Regnery Publishing, 256p, 1981, 2012
Reviewed by Daniel Brinkman –
When challenging Ronald Reagan in 1980 for the Republican nomination, George H W Bush leveled a charge against the idea of cutting taxes to stimulate economic growth calling it, “voo-doo economics.” It is a charge that has been repeatedly leveled at it since. As predictable as that line is, you can just as likely expect a lame ‘shrug of the shoulders’ defense of the free market capitalist system, usually spiced with some paraphrased version of the Churchill line “it’s the worst form, except for all the others.”
George Gilder comes charging into this breach with a robust defense of the inherent morality of capitalism, and a well researched look at how countries have thrived from the ideas of Supply Side Economics. This classic was originally published at the outset of the Reagan Revolution. The author released an updated version in 2012 with a new forward by Steve Forbes, a new epilogue, and new case studies. The meat of the book, though, its prose and arguments are timeless and need no update. Economics at its vey best is a study of human nature. George Gilder gives us that and more in Wealth and Poverty.
Gilder uses as his ballast an almost scriptural adage for the supply side argument, “give and you will be given unto.” Keynes’s theory is jibed as, “take and you shall be given unto.” The other running theme is the role of incentive. As Warren Buffett’s business parter Charlie Munger is wont to say, “show me the incentive, and I will show you the outcome.” Gilder does this in spades.
Repeatedly, Gilder cites the misaligned incentive structures of government programs. On welfare he states, “For most people poverty is a passing phase caused by some crisis in their lives. The goal of welfare should be to help people out of these dire but temporary problems, not to treat temporary problems as if they were permanent ones and thus make them so.”
If the goal is to move people upward, the notion that the deck is stacked against someone be it by a racist establishment, or by some lack of credentials on their part, coupled with the sad idea that all wealth is ill-gotten, conspires to “incapacitate all poor who believe in it.” Gilder pinpoints other large but often unconsidered costs in government largesse, “One of the key moral hazards entailed in government job programs and other insurance schemes is the loss of knowledge, a real capital loss that they inflict on citizens who never learn their own best abilities and opportunities.” Gilder even makes an effective argument against bilingual education, showing how it creates a natural segregation, and extends poverty by preventing assimilation.
On supply side economics, Gilder brings many examples of countries whose tax cutting lowered their debt, deficits, and spurred economic growth. The case study of Japan is particularly striking: “It financed its deficit with no inflation. This achievement merely required tax policies heavily favoring savings and investment. Between 1963 and 1978 the Japanese savings rate rose from 16% – 23% and the tax burden fell at the same pace while the US savings rate dropped and taxes soared. Productivity growth increased in Japan and declined here.” He details similar proofs in New Zealand, Canada and Israel. In a world of some 270 countries, it has become much easier to see the truth of the supply side.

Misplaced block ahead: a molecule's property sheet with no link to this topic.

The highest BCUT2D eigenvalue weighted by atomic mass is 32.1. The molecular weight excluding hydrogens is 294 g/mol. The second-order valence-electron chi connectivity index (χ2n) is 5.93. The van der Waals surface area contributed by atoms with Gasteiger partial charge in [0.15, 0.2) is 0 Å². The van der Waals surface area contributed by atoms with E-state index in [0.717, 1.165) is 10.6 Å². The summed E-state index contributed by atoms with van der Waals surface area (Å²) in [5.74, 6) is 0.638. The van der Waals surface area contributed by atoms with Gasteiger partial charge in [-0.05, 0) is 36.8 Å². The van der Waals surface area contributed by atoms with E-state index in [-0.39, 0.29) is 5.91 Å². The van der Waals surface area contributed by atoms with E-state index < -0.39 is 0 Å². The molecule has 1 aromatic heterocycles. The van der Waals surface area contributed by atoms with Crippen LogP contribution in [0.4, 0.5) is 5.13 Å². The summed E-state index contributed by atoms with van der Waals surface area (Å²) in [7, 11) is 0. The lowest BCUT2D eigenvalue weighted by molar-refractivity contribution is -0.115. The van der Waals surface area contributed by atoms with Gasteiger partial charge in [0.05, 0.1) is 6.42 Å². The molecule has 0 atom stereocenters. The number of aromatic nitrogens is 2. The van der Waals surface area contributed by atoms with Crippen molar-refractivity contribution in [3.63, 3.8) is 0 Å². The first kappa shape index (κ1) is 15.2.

Gilder does not dwell long on numbers, he is at his most forceful and sublime in showing the morality inherent in free market capitalism. He rightly skewers the notion of generational wealth threatening the future of the republic by citing the infinitesimal rarity of it In the most upwardly mobile society in the history of the world one cannot simply hold what one’s assets under a mattress and expect it to last beyond a few generations. Like fertilizer from rotting trash, even the Saudi sheikh level spending of the most profligate provides opportunity for those on the make, while they themselves continue their downward slide. Invested capital, even in something as pedestrian as regular bank accounts, are leveraged to fund opportunities for others making their way up the ladder. But truly as Churchill said, “The destiny of man is not measured by material computations.” This is seen, “Throughout history from Venice to Hong Kong, the fastest growing countries have been the lands best endowed not with things but with free minds and private rights to property. Two of the most thriving of the world’s economies lost nearly all of their material capital during World War Two and surged back by emancipating entrepreneurs.”
“Capitalism offers nothing but frustrations and rebuffs to those who wish because of claimed superiority of intelligence, birth, credentials, or ideals to get without giving, to take without risking, to profit without sacrifice, to be exalted without humbling themselves to meet the unruly demands of others in an always perilous and unpredictable life. It is not surprising therefore that the chief source of the misunderstanding of capitalism is the Intelligencia, one of the many aristocracies that preen themselves on the contempt for bourgeois or middle class values and that refuse to acknowledge the paramount role of individual enterprise in the progress of the race.”
Gilder’s rightly regarded classic offers a defense of capitalism, a regard for incentives in policy making, and the encouragement to be the best that God intended us to be.